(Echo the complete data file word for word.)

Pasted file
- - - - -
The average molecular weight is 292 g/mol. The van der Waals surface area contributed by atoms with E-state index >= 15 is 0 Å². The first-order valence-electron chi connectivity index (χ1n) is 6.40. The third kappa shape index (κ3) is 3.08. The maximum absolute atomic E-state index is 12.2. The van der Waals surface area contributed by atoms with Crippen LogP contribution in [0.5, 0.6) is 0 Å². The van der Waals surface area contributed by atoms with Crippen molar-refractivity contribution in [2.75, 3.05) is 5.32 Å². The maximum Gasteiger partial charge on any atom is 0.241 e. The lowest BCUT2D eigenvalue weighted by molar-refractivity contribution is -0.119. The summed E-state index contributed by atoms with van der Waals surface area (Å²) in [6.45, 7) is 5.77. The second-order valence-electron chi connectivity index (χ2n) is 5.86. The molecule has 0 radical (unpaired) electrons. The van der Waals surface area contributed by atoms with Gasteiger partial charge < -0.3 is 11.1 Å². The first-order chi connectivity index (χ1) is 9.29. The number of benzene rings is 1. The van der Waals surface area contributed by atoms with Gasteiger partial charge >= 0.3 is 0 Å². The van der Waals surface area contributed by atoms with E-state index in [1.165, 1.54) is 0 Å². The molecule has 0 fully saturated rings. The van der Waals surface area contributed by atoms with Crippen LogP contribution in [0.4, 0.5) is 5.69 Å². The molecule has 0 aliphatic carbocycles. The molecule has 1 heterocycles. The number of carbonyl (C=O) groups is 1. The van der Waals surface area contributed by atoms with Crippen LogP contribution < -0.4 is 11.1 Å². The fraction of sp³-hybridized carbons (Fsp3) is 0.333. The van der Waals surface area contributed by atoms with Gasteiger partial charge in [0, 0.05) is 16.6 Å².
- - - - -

The average molecular weight is 292 g/mol. The van der Waals surface area contributed by atoms with E-state index >= 15 is 0 Å². The first-order valence-electron chi connectivity index (χ1n) is 6.40. The third kappa shape index (κ3) is 3.08. The maximum absolute atomic E-state index is 12.2. The van der Waals surface area contributed by atoms with Crippen LogP contribution in [0.5, 0.6) is 0 Å². The van der Waals surface area contributed by atoms with Crippen molar-refractivity contribution in [2.75, 3.05) is 5.32 Å². The maximum Gasteiger partial charge on any atom is 0.241 e. The lowest BCUT2D eigenvalue weighted by molar-refractivity contribution is -0.119. The summed E-state index contributed by atoms with van der Waals surface area (Å²) in [6.45, 7) is 5.77. The second-order valence-electron chi connectivity index (χ2n) is 5.86. The molecule has 0 radical (unpaired) electrons. The van der Waals surface area contributed by atoms with Gasteiger partial charge < -0.3 is 11.1 Å². The first-order chi connectivity index (χ1) is 9.29. The number of benzene rings is 1. The van der Waals surface area contributed by atoms with Gasteiger partial charge >= 0.3 is 0 Å². The van der Waals surface area contributed by atoms with E-state index in [1.165, 1.54) is 0 Å². The molecule has 0 fully saturated rings. The van der Waals surface area contributed by atoms with Crippen LogP contribution in [0.4, 0.5) is 5.69 Å². The molecule has 0 aliphatic carbocycles. The molecule has 1 heterocycles. The number of carbonyl (C=O) groups is 1. The van der Waals surface area contributed by atoms with Crippen LogP contribution < -0.4 is 11.1 Å². The fraction of sp³-hybridized carbons (Fsp3) is 0.333. The van der Waals surface area contributed by atoms with Gasteiger partial charge in [0, 0.05) is 16.6 Å².